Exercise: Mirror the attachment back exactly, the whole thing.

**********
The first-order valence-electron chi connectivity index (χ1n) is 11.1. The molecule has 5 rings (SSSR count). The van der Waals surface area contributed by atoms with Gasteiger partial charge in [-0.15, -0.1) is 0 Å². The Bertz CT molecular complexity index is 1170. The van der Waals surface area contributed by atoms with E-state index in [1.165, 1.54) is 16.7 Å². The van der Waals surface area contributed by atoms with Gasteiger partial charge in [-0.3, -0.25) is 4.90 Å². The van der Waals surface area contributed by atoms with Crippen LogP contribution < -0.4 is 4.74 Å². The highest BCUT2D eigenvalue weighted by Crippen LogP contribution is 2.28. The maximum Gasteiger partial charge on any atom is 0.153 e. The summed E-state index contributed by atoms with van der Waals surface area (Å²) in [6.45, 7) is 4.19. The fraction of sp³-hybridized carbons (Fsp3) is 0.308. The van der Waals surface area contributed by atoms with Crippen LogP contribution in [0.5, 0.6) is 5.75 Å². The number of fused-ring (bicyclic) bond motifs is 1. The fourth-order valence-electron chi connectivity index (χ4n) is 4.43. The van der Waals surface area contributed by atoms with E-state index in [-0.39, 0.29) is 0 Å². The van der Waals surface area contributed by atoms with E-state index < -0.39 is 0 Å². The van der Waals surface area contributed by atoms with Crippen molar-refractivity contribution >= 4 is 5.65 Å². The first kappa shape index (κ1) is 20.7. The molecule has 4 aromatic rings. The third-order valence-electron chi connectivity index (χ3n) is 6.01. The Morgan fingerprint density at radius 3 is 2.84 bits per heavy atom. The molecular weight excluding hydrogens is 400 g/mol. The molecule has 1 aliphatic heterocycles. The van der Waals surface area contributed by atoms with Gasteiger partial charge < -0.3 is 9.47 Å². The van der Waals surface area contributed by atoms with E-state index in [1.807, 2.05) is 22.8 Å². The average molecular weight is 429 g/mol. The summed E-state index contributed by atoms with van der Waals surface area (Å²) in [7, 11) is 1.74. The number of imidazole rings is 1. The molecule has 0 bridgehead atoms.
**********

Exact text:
The first-order valence-electron chi connectivity index (χ1n) is 11.1. The molecule has 5 rings (SSSR count). The van der Waals surface area contributed by atoms with Gasteiger partial charge in [-0.15, -0.1) is 0 Å². The Bertz CT molecular complexity index is 1170. The van der Waals surface area contributed by atoms with E-state index in [1.165, 1.54) is 16.7 Å². The van der Waals surface area contributed by atoms with Gasteiger partial charge in [-0.3, -0.25) is 4.90 Å². The van der Waals surface area contributed by atoms with Crippen LogP contribution < -0.4 is 4.74 Å². The highest BCUT2D eigenvalue weighted by Crippen LogP contribution is 2.28. The maximum Gasteiger partial charge on any atom is 0.153 e. The summed E-state index contributed by atoms with van der Waals surface area (Å²) in [6.45, 7) is 4.19. The fraction of sp³-hybridized carbons (Fsp3) is 0.308. The van der Waals surface area contributed by atoms with Crippen LogP contribution in [0.5, 0.6) is 5.75 Å². The number of fused-ring (bicyclic) bond motifs is 1. The fourth-order valence-electron chi connectivity index (χ4n) is 4.43. The van der Waals surface area contributed by atoms with E-state index in [-0.39, 0.29) is 0 Å². The van der Waals surface area contributed by atoms with E-state index < -0.39 is 0 Å². The van der Waals surface area contributed by atoms with Crippen molar-refractivity contribution >= 4 is 5.65 Å². The first kappa shape index (κ1) is 20.7. The molecule has 4 aromatic rings. The third-order valence-electron chi connectivity index (χ3n) is 6.01. The Morgan fingerprint density at radius 3 is 2.84 bits per heavy atom. The molecular weight excluding hydrogens is 400 g/mol. The molecule has 1 aliphatic heterocycles. The van der Waals surface area contributed by atoms with Gasteiger partial charge < -0.3 is 9.47 Å². The van der Waals surface area contributed by atoms with E-state index in [1.807, 2.05) is 22.8 Å². The average molecular weight is 429 g/mol. The summed E-state index contributed by atoms with van der Waals surface area (Å²) in [7, 11) is 1.74. The number of imidazole rings is 1. The molecule has 0 bridgehead atoms.